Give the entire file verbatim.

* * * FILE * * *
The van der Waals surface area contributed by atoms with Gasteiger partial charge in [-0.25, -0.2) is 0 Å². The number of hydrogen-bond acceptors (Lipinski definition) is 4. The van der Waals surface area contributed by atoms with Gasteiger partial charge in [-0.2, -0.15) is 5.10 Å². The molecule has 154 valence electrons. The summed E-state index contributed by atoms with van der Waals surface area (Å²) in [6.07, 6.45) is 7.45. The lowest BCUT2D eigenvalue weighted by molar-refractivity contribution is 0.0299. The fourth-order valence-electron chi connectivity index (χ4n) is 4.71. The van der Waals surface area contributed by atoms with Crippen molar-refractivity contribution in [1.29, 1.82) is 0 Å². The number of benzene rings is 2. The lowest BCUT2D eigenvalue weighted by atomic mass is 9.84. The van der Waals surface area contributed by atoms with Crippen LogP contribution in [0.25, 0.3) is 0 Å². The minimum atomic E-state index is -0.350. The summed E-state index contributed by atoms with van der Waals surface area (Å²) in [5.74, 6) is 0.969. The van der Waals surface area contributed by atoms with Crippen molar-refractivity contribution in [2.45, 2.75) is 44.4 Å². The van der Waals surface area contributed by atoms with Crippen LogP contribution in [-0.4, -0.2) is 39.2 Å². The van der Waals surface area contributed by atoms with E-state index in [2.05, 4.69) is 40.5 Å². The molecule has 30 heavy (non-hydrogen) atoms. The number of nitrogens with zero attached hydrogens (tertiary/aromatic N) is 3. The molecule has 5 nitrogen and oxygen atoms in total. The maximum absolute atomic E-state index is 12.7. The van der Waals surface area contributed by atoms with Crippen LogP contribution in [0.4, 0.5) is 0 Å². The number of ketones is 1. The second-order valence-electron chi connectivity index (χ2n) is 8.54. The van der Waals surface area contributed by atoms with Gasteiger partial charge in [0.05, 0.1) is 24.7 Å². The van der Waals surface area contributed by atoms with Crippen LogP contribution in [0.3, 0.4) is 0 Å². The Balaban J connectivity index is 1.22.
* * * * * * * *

The van der Waals surface area contributed by atoms with Gasteiger partial charge in [-0.25, -0.2) is 0 Å². The number of hydrogen-bond acceptors (Lipinski definition) is 4. The van der Waals surface area contributed by atoms with Gasteiger partial charge in [-0.2, -0.15) is 5.10 Å². The molecule has 154 valence electrons. The summed E-state index contributed by atoms with van der Waals surface area (Å²) in [6.07, 6.45) is 7.45. The lowest BCUT2D eigenvalue weighted by molar-refractivity contribution is 0.0299. The fourth-order valence-electron chi connectivity index (χ4n) is 4.71. The van der Waals surface area contributed by atoms with Crippen molar-refractivity contribution in [1.29, 1.82) is 0 Å². The number of benzene rings is 2. The lowest BCUT2D eigenvalue weighted by atomic mass is 9.84. The van der Waals surface area contributed by atoms with Crippen LogP contribution in [0.25, 0.3) is 0 Å². The minimum atomic E-state index is -0.350. The summed E-state index contributed by atoms with van der Waals surface area (Å²) in [5.74, 6) is 0.969. The van der Waals surface area contributed by atoms with Crippen molar-refractivity contribution in [2.45, 2.75) is 44.4 Å². The van der Waals surface area contributed by atoms with Crippen LogP contribution in [-0.4, -0.2) is 39.2 Å². The van der Waals surface area contributed by atoms with E-state index in [2.05, 4.69) is 40.5 Å². The molecule has 30 heavy (non-hydrogen) atoms. The number of nitrogens with zero attached hydrogens (tertiary/aromatic N) is 3. The molecule has 5 nitrogen and oxygen atoms in total. The maximum absolute atomic E-state index is 12.7. The van der Waals surface area contributed by atoms with Crippen LogP contribution in [0.4, 0.5) is 0 Å². The number of ketones is 1. The second-order valence-electron chi connectivity index (χ2n) is 8.54. The van der Waals surface area contributed by atoms with Gasteiger partial charge in [0.05, 0.1) is 24.7 Å². The van der Waals surface area contributed by atoms with Crippen LogP contribution in [0.3, 0.4) is 0 Å². The Balaban J connectivity index is 1.22.